As health restrictions eased, Canadian retail sales rose 4.2% m/m to $56.2 billion on a seasonally-adjusted basis in June. Due to declines in April and May, sales remained 3.5% below the March peak. Sales rose in 8 of 11 retail sectors measured by Statistics Canada, with the largest gains occurring in clothing sales (+49.1%), caused by loosening restrictions on non-essential retail. In June, 5.2% of Canadian retailers reported being closed for at least one business day, down from 5.6% in May. Statistics Canada's preliminary retail sales estimate for July, based on just 38% of respondents reporting, is for a 1.7% decline.

In BC, seasonally-adjusted retail sales were largely flat, rising just 0.2% m/m but nonetheless hitting a provincial record for a second consecutive month in June. BC retail sales were up by 12.6% compared to the same month last year. In metro Vancouver, sales were up 1.6% while in the rest of the province sales declined 1%. 

In June, Canadian e-commerce sales declined 10.6% as consumers switched to brick-and-mortar retail. E-commerce accounted for 5.8% of total retail sales in June, down from 7% in May.
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Vancouver, BC – August 17, 2021 The British Columbia Real Estate Association (BCREA) released its 2021 Third Quarter Housing Forecast Update today.

Multiple Listing Service® (MLS®) residential sales in the province are forecast to rise 26 per cent to 118,350 units this year, after recording 94,007 sales in 2020. In 2022, MLS®residential sales are forecast to pull back 15 per cent to 100,150 units.  

“The pace of home sales in the province has slowed in recent months but an unprecedented start to the year still has BC on track for a record-breaking year,” said Brendon Ogmundson, BCREA Chief Economist.

With strong demand being supported by low mortgage rates and a rapidly rebounding post-COVID economy, the more significant concern is whether there will be an adequate supply of listings in the market. The supply situation is especially severe in markets outside the Lower Mainland, where new listings activity has been lackluster. As a result, the average price in 2021 is on track to post a second consecutive year of double-digit gains. We are forecasting the provincial average price to rise 16.6 per cent to $911,300 this year, followed by a 2.9 per cent gain next year to $937,300.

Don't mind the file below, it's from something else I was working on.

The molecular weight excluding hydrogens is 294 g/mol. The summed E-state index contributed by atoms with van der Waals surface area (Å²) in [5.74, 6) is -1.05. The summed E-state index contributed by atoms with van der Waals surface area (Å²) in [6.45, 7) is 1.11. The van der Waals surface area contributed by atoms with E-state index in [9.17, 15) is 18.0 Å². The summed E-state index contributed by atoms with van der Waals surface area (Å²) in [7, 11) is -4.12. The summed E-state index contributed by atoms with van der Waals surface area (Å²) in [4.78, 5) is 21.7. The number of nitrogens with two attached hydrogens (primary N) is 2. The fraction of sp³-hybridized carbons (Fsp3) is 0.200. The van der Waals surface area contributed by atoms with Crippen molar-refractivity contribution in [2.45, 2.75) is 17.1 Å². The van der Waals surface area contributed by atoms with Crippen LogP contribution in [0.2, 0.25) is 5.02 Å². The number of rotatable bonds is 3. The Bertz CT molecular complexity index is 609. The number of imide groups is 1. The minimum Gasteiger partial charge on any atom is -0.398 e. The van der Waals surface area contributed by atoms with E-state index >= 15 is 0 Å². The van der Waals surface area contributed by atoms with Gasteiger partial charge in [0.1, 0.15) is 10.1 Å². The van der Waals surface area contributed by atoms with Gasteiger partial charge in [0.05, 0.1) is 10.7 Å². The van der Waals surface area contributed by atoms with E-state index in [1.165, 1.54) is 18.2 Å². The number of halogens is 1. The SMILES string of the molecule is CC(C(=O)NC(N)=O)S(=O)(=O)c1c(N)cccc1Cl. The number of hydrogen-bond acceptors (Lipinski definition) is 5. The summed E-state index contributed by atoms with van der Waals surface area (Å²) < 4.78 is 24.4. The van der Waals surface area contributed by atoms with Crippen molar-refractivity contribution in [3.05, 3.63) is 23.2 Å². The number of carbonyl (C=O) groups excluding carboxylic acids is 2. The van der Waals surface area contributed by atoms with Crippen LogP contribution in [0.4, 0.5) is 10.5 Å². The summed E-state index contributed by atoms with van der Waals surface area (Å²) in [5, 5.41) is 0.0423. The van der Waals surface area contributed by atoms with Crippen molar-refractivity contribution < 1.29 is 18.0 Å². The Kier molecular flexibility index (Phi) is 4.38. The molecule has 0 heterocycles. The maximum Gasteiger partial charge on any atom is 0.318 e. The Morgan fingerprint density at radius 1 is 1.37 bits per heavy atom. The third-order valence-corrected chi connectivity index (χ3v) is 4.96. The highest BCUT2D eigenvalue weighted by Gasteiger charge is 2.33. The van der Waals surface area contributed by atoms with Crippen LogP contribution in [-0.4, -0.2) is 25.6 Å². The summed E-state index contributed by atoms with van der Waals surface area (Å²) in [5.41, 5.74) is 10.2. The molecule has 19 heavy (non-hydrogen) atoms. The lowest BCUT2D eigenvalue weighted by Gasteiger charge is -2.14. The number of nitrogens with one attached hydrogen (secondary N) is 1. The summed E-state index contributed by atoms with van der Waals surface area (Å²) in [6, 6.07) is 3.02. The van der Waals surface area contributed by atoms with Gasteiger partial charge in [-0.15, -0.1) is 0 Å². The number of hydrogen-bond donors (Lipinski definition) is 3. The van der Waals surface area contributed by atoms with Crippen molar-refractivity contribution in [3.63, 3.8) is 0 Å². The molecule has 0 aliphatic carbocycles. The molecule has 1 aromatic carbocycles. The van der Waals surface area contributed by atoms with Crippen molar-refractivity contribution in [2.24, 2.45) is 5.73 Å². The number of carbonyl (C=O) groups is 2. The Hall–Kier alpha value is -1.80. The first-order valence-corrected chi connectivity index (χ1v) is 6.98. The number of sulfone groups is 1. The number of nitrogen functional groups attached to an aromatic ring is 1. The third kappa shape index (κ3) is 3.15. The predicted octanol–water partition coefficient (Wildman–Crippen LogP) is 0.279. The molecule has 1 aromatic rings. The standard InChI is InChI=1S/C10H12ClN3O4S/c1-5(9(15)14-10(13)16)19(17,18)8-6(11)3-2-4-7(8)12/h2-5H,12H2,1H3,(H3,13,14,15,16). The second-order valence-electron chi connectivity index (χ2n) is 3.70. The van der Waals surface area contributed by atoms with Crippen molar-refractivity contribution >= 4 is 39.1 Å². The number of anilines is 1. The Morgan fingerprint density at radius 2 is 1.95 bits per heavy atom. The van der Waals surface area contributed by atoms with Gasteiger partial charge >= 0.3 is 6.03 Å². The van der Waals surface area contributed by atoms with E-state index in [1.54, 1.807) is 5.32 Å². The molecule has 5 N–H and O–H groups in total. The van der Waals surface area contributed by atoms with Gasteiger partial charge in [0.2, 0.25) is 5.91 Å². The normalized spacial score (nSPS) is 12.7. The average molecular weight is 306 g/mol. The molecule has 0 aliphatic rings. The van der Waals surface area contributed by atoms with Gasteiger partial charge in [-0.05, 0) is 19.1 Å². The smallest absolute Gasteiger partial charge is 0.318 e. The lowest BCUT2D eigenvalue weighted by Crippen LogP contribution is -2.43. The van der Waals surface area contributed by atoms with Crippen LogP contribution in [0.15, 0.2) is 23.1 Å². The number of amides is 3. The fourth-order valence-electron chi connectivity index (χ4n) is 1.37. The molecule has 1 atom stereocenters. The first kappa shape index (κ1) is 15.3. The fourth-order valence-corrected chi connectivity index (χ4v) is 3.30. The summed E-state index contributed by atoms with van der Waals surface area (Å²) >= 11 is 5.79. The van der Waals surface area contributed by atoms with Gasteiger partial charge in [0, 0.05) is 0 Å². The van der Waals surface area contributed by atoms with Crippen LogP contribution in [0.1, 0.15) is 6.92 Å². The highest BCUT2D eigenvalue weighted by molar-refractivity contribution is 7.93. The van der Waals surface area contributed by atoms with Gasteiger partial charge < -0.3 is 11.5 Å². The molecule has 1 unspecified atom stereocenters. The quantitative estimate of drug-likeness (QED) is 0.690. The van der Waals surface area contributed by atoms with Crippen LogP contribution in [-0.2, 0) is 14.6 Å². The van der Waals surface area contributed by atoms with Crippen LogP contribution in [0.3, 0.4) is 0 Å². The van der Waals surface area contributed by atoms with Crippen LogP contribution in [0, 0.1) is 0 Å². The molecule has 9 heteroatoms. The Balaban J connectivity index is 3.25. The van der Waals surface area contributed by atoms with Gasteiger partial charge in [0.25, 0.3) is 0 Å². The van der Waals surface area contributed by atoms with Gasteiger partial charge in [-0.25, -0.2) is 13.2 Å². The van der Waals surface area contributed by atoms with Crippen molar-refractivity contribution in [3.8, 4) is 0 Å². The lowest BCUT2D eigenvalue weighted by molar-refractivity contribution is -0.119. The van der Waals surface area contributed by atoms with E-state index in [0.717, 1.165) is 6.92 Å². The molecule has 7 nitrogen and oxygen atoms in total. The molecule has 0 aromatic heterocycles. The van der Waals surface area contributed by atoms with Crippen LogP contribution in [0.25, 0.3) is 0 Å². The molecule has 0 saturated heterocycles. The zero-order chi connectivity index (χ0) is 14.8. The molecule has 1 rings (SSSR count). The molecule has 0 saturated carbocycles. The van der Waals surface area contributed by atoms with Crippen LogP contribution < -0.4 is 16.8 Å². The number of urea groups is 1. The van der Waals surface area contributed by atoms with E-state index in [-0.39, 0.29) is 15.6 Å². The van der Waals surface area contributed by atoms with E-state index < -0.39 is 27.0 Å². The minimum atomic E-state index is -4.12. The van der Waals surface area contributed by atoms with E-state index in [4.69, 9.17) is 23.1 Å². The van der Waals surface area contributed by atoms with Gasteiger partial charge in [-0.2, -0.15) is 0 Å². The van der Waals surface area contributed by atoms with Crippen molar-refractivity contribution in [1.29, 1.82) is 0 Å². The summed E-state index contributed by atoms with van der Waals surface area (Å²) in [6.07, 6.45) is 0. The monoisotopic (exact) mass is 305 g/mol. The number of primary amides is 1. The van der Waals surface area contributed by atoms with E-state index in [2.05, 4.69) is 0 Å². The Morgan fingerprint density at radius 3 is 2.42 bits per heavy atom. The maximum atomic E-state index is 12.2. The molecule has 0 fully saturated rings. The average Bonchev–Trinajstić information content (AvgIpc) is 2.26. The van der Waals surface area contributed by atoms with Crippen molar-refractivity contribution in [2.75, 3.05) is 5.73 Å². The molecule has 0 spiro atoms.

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Canadian prices, as measured by the Consumer Price Index (CPI), rose 3.7% on a year-over-year basis in July, hitting the highest rate since prior to the pandemic. Overall, the upward bias of "base-year effects" are no longer substantially influencing the year-over-year CPI changes, although they still have an effect on certain subcomponents such as gasoline. On a seasonally adjusted month-over-month basis, the CPI was up 0.5% in July. The Bank of Canada's preferred measures of core inflation (which use techniques to strip out volatile elements) rose an average of 2.5% year-over-year in July. In BC, consumer prices were up 0.7% month-over-month, and up 3.1% on a year-over-year basis in July. The homeowner replacement cost index, which measures the cost of replacing home structures, rose 13.8% year over year in July, which was the fastest rate since the 1980s. Related costs, such as commissions on the sale of real estate, also rose strongly in July. Prices of passenger vehicles rose 5.5% year-over-year in July due to the continuing challenges related to semiconductor chip supply chains.